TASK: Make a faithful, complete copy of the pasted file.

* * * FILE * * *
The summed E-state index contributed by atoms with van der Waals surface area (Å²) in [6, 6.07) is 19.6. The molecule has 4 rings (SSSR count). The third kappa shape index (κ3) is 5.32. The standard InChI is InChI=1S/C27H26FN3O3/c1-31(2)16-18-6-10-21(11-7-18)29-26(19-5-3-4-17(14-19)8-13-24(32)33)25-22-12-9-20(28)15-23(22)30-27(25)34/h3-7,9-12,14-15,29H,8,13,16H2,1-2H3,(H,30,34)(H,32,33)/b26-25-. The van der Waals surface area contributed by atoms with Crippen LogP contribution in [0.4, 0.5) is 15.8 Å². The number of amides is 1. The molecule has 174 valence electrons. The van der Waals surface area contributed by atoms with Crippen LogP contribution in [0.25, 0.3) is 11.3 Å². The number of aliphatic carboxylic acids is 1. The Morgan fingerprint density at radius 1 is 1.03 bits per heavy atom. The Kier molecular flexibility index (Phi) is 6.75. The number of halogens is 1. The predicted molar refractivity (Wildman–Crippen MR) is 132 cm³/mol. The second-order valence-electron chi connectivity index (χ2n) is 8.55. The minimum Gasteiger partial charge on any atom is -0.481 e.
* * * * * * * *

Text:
The summed E-state index contributed by atoms with van der Waals surface area (Å²) in [6, 6.07) is 19.6. The molecule has 4 rings (SSSR count). The third kappa shape index (κ3) is 5.32. The standard InChI is InChI=1S/C27H26FN3O3/c1-31(2)16-18-6-10-21(11-7-18)29-26(19-5-3-4-17(14-19)8-13-24(32)33)25-22-12-9-20(28)15-23(22)30-27(25)34/h3-7,9-12,14-15,29H,8,13,16H2,1-2H3,(H,30,34)(H,32,33)/b26-25-. The van der Waals surface area contributed by atoms with Crippen LogP contribution in [0.4, 0.5) is 15.8 Å². The number of amides is 1. The molecule has 174 valence electrons. The van der Waals surface area contributed by atoms with Crippen LogP contribution in [0.25, 0.3) is 11.3 Å². The number of aliphatic carboxylic acids is 1. The Morgan fingerprint density at radius 1 is 1.03 bits per heavy atom. The Kier molecular flexibility index (Phi) is 6.75. The number of halogens is 1. The predicted molar refractivity (Wildman–Crippen MR) is 132 cm³/mol. The second-order valence-electron chi connectivity index (χ2n) is 8.55. The minimum Gasteiger partial charge on any atom is -0.481 e.